Album Review: "Perspective" (2017) by Fabien Bienvenu


5 years ago, the then 20-year-old musician Fabien Bienvenu entered the prog scene with his debut instrumental EP ‘’Perspective’’. Playing around with lots of elements to create his authentic voice in the scene, Fabien paints a voyage thoroughly, while having many ups and downs such as little repetitiveness. The journey instrumentals are very well complementary, yet still, it's‘’ just a distant walk’’, rather than a concept album. The sound of the french prog scene, as well as the keyboard influences of the 80-90s French and English scene, makes up his ambient identity, however, the renditions and complexity of other compositional elements are the fundamental things that make this album stand out. Fabien—as the keyboard player, composer, and mix/masterer of the album—was accompanied by Kylan Amos(Bass), Andrea Mur(Guitar), Scott Higham(Drums), and the engineer Karl Groom with their contributions from England. A breed of different times, different influences, having the limitations and thus creativity of being a keyboardist, and the spirit of a stationary explorer; Fabien stops the straight flowing time and decides to go upwards within it. Read our track-by-track review for further analysis and thoughts, and see how(and if) his explorations bear fruits.



Across the Sky: Having France’s ambient prog music at its core, Across the Sky bears all the culture that France authentically brought to the scene, and further combines it with many elements to have a personal prominent voice of an ‘’intertextual’’ artist. The beginning shares voice recordings from the 84 mission Space Shuttle Discovery, directly setting the tone and concept of such a personal journey and discovery of the album along with the synthesizers creating the ambiance. While Fabien shares the journey across the skies that he creates with his music, help from guitarist Andrea Mur introduces such sounds of the 70s (YES, Genesis, ELP, etc.) with longly sustained guitars to play an ethereal melody on top of the hopeful soundscape that develops the song further than the classic french prog scene. Having a sweet bass tone as well, the supporting artists were in harmony with the balanced composition, while being felt at most during the interlude. Fabien layers different sounds on top of each other without clashes throughout the song appears to foreshadow one of his musical professions, and the complex compositions through modal changes and highly various progressions are supportive of his ability never to bore the listener or get lost in the repetition.


Other Way: “Other Way” has the kind of intro we all miss from the ’70s. It starts just like the good old space rock pieces. The ambiance is so similar to the “Evening Star” by Fripp&Eno, we cannot overlook Bienvenu’s admiration for King Crimson. Passing the intro, the perplexing guitar riffs of Andrea Murr delight your ears. But that wouldn’t be enough for a song this perfect, would it? Fabien accompanies Andrea with his pure talent on the keyboards. Not to forget the beats, it proves that you don’t need more than three soundscapes to achieve this kind of beauty. “Other Way” successfully etches on our hearts with its beautiful layerings.


Walking Fear: The Prog Loop favorite of the album, Walking on Fear, walks through many explorations that are just pure sensory pleasure. Reminiscent of the late Pink Floyd, the hitting-in-the-face bass and tasteful electronic drumming along with the powerful synth-action, the 3rd track just has all the elements that once drew ‘’A Divison Bell’’. Delayed synth with the choir sounds and lead synths portrays Beauty, while the changes in direction tell you that this is not a safe drive—rather a journey into the unknown. Although the transitions seem a bit underworked at some times, the general composition appears to be complementary and dynamic. One will certainly wish that the song would more lean on the sections that we hear in the intro and finale, since they are the parts that make this song stand out, they are still enough to make this an instantly recognizable piece.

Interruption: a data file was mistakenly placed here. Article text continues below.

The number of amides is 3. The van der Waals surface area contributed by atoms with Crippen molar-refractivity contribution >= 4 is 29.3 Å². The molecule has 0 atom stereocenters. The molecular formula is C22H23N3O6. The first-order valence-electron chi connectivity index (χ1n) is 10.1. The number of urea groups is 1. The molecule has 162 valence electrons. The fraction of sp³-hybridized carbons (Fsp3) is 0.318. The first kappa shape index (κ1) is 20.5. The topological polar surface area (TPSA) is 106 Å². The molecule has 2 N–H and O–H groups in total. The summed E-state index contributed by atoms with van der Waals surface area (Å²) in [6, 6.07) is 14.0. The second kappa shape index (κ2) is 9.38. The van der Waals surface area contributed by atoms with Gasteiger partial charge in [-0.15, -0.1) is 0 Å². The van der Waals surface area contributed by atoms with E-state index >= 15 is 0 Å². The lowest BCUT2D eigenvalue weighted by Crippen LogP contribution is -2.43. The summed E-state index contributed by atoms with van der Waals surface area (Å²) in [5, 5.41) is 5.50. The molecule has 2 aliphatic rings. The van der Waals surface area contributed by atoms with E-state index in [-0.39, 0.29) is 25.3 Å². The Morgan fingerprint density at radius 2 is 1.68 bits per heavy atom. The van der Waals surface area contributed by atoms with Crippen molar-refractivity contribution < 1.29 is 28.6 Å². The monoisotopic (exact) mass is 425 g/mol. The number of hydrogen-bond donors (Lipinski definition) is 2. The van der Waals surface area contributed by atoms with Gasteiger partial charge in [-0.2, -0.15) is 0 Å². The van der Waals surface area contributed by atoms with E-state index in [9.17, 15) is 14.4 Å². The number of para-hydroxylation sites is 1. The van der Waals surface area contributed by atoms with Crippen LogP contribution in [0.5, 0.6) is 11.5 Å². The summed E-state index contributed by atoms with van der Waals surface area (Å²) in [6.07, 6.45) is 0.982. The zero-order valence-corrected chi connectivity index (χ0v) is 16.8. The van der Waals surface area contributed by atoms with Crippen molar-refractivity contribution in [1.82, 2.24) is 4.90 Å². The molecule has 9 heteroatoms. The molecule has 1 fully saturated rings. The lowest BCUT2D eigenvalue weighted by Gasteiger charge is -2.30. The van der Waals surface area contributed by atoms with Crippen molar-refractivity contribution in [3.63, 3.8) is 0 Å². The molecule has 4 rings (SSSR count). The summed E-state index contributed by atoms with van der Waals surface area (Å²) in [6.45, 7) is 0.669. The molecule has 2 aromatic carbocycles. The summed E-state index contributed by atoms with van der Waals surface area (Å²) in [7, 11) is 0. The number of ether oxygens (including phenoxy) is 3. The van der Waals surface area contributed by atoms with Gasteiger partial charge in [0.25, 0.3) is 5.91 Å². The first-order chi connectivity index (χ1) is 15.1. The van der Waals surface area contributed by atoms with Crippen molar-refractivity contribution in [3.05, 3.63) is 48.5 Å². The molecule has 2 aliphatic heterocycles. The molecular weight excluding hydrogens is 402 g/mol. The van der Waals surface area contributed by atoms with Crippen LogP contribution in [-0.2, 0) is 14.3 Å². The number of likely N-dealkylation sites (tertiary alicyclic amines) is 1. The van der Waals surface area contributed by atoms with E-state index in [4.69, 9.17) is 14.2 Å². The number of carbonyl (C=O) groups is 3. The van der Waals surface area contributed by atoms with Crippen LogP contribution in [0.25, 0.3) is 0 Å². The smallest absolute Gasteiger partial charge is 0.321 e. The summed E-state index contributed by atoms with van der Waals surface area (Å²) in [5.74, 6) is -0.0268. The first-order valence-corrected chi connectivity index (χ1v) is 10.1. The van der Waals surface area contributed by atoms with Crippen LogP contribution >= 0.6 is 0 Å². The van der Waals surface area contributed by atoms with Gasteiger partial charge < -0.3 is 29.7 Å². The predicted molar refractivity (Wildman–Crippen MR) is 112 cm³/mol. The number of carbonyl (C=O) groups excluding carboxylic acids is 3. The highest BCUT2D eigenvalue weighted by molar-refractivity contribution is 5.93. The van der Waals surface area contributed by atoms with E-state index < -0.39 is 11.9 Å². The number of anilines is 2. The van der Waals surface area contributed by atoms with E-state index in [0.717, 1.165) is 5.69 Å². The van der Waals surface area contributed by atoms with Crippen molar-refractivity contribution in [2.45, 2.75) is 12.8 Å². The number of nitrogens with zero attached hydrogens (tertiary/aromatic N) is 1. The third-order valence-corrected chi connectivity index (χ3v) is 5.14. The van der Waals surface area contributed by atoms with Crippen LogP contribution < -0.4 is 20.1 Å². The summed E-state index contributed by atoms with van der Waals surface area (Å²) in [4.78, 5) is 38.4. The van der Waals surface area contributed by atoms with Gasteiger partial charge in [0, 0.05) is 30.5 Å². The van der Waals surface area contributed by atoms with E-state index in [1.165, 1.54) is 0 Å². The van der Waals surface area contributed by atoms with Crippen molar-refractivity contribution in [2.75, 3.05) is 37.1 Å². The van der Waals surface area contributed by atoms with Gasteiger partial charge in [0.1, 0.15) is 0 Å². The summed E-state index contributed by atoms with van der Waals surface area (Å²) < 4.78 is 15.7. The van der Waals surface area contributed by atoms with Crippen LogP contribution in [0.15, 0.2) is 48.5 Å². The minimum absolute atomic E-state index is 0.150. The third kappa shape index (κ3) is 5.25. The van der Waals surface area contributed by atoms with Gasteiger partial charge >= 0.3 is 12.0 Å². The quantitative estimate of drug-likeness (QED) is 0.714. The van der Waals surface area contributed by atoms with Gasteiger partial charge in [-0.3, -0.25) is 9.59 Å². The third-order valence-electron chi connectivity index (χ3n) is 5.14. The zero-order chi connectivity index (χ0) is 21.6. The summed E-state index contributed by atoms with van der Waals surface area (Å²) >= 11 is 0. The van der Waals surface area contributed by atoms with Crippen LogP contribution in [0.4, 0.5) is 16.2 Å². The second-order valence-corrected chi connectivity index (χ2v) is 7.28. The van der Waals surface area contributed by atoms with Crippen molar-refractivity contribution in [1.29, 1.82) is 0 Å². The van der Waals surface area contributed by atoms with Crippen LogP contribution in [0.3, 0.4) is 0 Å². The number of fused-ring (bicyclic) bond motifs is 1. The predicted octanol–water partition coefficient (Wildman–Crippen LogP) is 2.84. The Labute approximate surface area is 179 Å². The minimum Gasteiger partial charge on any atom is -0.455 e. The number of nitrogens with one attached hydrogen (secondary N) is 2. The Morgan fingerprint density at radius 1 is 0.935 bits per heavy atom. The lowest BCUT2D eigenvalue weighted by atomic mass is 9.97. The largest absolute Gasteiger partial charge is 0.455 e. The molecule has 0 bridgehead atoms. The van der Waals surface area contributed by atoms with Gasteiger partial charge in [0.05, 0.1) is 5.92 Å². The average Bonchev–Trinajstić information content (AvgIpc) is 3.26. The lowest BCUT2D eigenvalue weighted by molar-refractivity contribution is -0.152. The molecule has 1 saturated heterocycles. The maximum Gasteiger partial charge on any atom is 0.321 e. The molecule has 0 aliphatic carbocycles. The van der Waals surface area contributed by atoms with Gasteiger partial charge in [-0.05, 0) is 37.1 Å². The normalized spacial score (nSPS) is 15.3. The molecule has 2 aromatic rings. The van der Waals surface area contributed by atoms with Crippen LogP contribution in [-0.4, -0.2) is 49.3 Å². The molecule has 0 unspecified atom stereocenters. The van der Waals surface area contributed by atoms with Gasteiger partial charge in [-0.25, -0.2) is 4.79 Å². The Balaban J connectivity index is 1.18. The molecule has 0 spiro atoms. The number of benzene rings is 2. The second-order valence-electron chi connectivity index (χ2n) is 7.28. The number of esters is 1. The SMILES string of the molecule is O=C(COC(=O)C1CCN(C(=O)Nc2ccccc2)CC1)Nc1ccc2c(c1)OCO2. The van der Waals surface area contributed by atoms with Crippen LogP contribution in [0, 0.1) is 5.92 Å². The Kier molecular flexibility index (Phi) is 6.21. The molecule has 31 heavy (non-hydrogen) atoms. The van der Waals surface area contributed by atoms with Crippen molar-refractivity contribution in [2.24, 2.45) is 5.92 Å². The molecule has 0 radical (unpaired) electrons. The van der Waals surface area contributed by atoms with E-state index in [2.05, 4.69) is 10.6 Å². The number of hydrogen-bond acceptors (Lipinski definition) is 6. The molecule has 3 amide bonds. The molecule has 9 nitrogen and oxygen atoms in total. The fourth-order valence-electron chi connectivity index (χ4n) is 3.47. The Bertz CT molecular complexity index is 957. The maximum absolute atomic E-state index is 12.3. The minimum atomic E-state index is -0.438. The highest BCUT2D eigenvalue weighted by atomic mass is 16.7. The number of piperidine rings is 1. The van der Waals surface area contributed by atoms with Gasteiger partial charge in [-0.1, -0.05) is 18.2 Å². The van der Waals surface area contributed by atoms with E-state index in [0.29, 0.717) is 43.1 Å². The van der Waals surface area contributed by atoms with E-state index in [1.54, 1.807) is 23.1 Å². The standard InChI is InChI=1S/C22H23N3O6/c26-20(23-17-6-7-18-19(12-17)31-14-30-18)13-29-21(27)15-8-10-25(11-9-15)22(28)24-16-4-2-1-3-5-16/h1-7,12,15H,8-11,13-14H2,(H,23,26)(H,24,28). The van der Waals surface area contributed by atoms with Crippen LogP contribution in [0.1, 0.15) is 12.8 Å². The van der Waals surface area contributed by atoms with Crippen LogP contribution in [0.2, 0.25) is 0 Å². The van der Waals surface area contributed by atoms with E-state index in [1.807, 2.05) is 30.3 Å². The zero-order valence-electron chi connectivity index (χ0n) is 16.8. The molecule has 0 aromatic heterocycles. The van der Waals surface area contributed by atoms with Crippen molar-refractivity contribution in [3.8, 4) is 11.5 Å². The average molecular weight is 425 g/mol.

Isolation: “Isolation” lives up to its name since it’s the second solo work of Fabien Bienvenu in this album. It makes you feel isolated just from the beginning with its melancholic ambiance. The slow entrance of drums takes the song to a new level. It starts to tell us the isolated beauty of space and makes you feel like the cosmonaut - looking into the depths of space - on the cover of the album. Normally we would expect heavy synths to be dragging, but no, Fabien puts all the sounds together perfectly. The melodies absorb you in and don’t let you out. After discovering the beauty, we go back to the melancholy of “Isolation".


Crystal Taker: Instantly teleporting you into the TARDIS, "Crystal Taker" happens to have the best intro in the album. All instruments kick in at the same time successfully. We have Andrea Murr on the guitar, Scott Higham on the drums, and Kylan Amos on the bass. Fabien's happiness about having these guests reflects in the song with his energetic use of the keyboards. Through the middle, everything slows down. After that, Andrea surprises us with a classic progressive twist on his guitar. We cannot keep ourselves from loving the mad riffs in that part. Coming to an end, "Crystal Taker" wants you to fasten your seatbelts for the last time. And the instruments leave their place to a choir. Choirs make a great ending and leave us with a smile.